Order of tests

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Saxonian
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Order of tests

Post by Saxonian » Mon Oct 20, 2014 12:43 am

A wavering infantry unit is charged in the flank by cavalry.
The first test would be for a wavering unit being the target of an assault. Let's assume this test is passed.

My question is when does the unit being assaulted take the automatic drop for being charged in the flank?
Does this happen:
1/ at the moment the charge is declared (like the test for wavering) or
2/ at the moment the charge actually contacts.

If it is the first, then the unit would break immediately.

If it is the second, then the infantry would test for being charged by cav while not in square. If this test is also passed (these are very lucky infantry 8) ) then they would be in square and therefore not hit in the flank, so they would not take the automatic drop.

Blathergut
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Re: Order of tests

Post by Blathergut » Mon Oct 20, 2014 10:52 pm

The flank thing would only happen on contact. So the infantry might end up in square.

Saxonian
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Re: Order of tests

Post by Saxonian » Tue Oct 21, 2014 12:26 am

So I guess that means you try to charge wavering infantry in the flank with infantry - no chance to form square.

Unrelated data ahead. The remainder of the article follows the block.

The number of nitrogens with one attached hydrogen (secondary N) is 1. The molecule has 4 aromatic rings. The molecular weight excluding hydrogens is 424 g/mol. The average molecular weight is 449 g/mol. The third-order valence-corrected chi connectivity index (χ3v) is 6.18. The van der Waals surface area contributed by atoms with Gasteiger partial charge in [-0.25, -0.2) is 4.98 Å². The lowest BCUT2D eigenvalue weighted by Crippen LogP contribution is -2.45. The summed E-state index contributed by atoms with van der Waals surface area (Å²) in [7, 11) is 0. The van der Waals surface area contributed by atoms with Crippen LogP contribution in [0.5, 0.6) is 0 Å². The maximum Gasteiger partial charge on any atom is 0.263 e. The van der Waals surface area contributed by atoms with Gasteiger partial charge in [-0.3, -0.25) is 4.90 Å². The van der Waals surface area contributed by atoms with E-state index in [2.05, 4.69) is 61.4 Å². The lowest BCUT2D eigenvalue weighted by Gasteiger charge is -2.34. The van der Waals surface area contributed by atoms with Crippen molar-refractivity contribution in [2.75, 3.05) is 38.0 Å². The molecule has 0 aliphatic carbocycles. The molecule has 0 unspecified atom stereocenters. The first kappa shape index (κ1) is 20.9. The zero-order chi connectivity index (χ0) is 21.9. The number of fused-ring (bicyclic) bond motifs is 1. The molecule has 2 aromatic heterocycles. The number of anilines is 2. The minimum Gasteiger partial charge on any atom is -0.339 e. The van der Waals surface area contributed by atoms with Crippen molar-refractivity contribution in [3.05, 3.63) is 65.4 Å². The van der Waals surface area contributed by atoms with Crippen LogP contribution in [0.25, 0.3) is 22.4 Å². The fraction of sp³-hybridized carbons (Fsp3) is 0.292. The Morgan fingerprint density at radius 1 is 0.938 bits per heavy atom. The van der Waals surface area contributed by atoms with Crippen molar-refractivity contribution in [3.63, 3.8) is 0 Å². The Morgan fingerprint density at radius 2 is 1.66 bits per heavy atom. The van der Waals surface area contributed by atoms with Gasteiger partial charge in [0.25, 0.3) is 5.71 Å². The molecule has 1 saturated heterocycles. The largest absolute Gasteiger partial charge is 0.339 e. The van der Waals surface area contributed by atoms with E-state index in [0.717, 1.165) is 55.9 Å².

Doesn't this create issues if the target is cavalry?
The fact that they get a 4MU counter charge means that they can wheel nearly 90 degrees.
So unless you begin your charge from very close, or charge with two units from different directions, it is basically impossible to hit cav in the flank unless starting from about 1MU away - the target would always be able to turn enough to make it frontal.

Which brings up another thought - is the wheel on a counter-charge restricted to the first half of the move i.e. 2MU?
Or is it that you get a free wheel first?
I can't remember, and I'm not in front of my rules to check the precise rules for counter-charges.

Blathergut
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Re: Order of tests

Post by Blathergut » Tue Oct 21, 2014 12:49 am

Page 30, second bullet: Response to a charge...counter-charge if cavalry are assaulted frontally by other cavalry.

Carriage
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Re: Order of tests

Post by Carriage » Tue Oct 21, 2014 12:58 am

So I guess that means you try to charge wavering infantry in the flank with infantry - no chance to form square.
Yeah, this is weird to me. It feels like if a legal flank charge is declared and not intercepted, it should give the drop. Why are infantry better at it than cav?

Blathergut
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Re: Order of tests

Post by Blathergut » Tue Oct 21, 2014 1:04 am

Carriage wrote:
So I guess that means you try to charge wavering infantry in the flank with infantry - no chance to form square.
Yeah, this is weird to me. It feels like if a legal flank charge is declared and not intercepted, it should give the drop. Why are infantry better at it than cav?

They are not. You only counter-charge with cavalry if enemy are charging your front.

Carriage
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Re: Order of tests

Post by Carriage » Tue Oct 21, 2014 1:13 am

I'm talking about the charging infantry in the flank bit. Why do wavering infantry just break when charged by infantry, but get to test to form square if charged by cav?

BrettPT
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Re: Order of tests

Post by BrettPT » Tue Oct 21, 2014 3:47 am

In practice, cavalry never actually contact infantry in the flank, in the open, in FoGN.